What does the Centre for Developmental Disabilities Health do?


  • Supports medical practitioners in the community to provide health care to their patients with developmental disabilities
  • Provides education to medical practitioners, and medical and allied health students about developmental disabilities
  • Conducts research into the health and wellbeing of people with developmental disabilities.


What sort of information does CDDH collect about patients seen in their clinics?

Prior to a visit to a CDDH clinician, the patient, or someone supporting them, is asked to complete a Pre-Appointment Questionnaire

This questionnaire asks for information about:

  • The patient, such as name, date of birth, gender, address, known disabilities
  • Key support people and other health and allied health care practitioners
  • Services received by the patient
  • Current medical concerns, status and history
  • Medications
  • Information on any behaviour problems

During the clinical appointment, other information required to provide health care to that person will be obtained. Information may also be sought from other people providing health or other services important to the person’s health care.


What happens to the information collected by CDDH about a patient?

  • Patient information is kept in a file, which is stored in a locked filing cabinet.
  • Patient information is also kept on a database on the CDDH server, which is protected by a password. Only CDDH staff can access this database.
  • Some of the information collected may be shared with the patient’s medical practitioners or other professionals involved in managing the patient’s health and wellbeing. The purpose of sharing the information is to inform the ongoing care of the patient.
  • The patient and person attending a consultation will be informed of those who will receive this information.
  • Information will be provided to any other person or organisation with the authorisation of the patient or person who has the authority by law.


Can a patient see the information collected about him/her by CDDH?

Yes, according to the Freedom of Information Act

  • A patient or someone acting on the patient’s behalf can see information in his/her file.
  • A patient or someone acting on the patient’s behalf can ask for a summary of that information.

If requested, a CDDH clinician will explain the information to the patient or someone acting on the patient’s behalf.

If there is a legal reason for not releasing certain information, a CDDH clinician will explain that reason.

If there is information in the file that is incorrect or in disagreement, the patient or person acting on his/her behalf can ask that it is corrected.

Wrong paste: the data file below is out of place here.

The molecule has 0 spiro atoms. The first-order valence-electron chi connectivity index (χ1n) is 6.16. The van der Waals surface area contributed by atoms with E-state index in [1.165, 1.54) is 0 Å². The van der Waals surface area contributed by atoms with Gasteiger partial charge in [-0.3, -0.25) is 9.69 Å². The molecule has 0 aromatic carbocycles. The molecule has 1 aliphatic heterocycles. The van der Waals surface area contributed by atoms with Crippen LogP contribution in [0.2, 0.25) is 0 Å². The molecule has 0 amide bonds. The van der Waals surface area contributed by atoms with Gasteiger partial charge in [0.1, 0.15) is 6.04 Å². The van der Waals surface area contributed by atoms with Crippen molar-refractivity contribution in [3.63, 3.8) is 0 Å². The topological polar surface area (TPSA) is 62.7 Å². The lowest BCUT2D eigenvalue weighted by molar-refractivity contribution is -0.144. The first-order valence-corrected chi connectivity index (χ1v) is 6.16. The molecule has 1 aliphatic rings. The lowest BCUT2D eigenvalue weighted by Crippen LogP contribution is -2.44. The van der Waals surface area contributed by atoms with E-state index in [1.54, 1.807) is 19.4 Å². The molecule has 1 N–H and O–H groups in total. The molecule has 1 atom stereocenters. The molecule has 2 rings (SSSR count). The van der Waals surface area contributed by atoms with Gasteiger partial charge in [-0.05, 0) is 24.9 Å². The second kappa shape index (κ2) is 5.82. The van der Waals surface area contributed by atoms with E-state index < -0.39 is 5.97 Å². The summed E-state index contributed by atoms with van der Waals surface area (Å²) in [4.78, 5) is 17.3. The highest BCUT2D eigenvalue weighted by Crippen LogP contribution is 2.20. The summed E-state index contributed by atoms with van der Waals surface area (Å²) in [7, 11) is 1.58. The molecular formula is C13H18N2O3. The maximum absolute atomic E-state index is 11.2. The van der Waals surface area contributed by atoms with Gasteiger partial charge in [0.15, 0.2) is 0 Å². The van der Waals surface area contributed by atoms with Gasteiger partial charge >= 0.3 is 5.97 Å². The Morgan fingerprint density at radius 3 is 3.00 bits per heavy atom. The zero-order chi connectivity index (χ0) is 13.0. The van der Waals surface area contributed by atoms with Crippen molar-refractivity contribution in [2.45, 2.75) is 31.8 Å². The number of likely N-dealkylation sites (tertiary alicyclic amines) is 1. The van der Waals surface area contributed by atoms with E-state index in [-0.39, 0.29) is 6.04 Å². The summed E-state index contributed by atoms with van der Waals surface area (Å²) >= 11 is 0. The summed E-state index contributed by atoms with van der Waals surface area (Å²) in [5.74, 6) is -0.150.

What does CDDH do with patient information?

The primary purpose of collecting and sharing relevant information about the person’s health issues is to support the person to achieve and maintain optimal health, function and wellbeing.

De-identified information may also be used for:

  • Quality assurance and improvement activities in relation to the work of the CDDH.
  • Reports on CDDH activities for funding and administrative purposes (DHHS, Monash Health)
  • Education of medical practitioners, allied health practitioners, medical and allied health students about developmental disability.
  • Research into the health and wellbeing of adults with developmental disability.
  • Research activities may include inviting patients and those who support them to participate in specific research projects. All such research conducted at CDDH will be approved and overseen by Ethics Committee on Research.


Will CDDH use or disclose the patient’s information for any other reasons?

  • Disclosure of patient information for reasons other than those described above requires the explicit consent of the patient or person who has the authority to act on his/her behalf.


Can information about a patient be used or disclosed for reasons other than those outlined here without that person’s consent?

  • In an emergency situation, if the patient is unable to give consent, and no one is available to provide consent on his/her behalf then information needed for emergency treatment may be provided without consent.
  • When CDDH is required by law to release information about a patient.


What happens if the patient doesn’t want his/her information to be used for education or research activities?

  • The patient or person who has the authority to act on his/her behalf has the right to refuse permission for information to be used or disclosed for any of the reasons listed above.
  • To refuse permission, the patient or person who has the authority to act on his/her behalf completes a Refusal to Use and Disclosure Form.


What happens if a person is unable to give or refuse consent for uses and disclosure of his/her information?

  • A person who has the authority to make decisions for the patient, such as a legal guardian or “person responsible” can provide or refuse consent on the patient’s behalf.

What can a patient or his/her representative do if they have a complaint about the use or disclosure of the patient’s information?

  • Tell a staff member at CDDH about the patient’s concerns.
  • Contact the Health Services Commissioner on 1300 582 113
  • Contact the Australian Health Practitioner Regulation Agency 1300 419 495

For further information please go to “The Health Privacy Principles (esp. Privacy Principle 1.7)” at the Health Services Commission Website:

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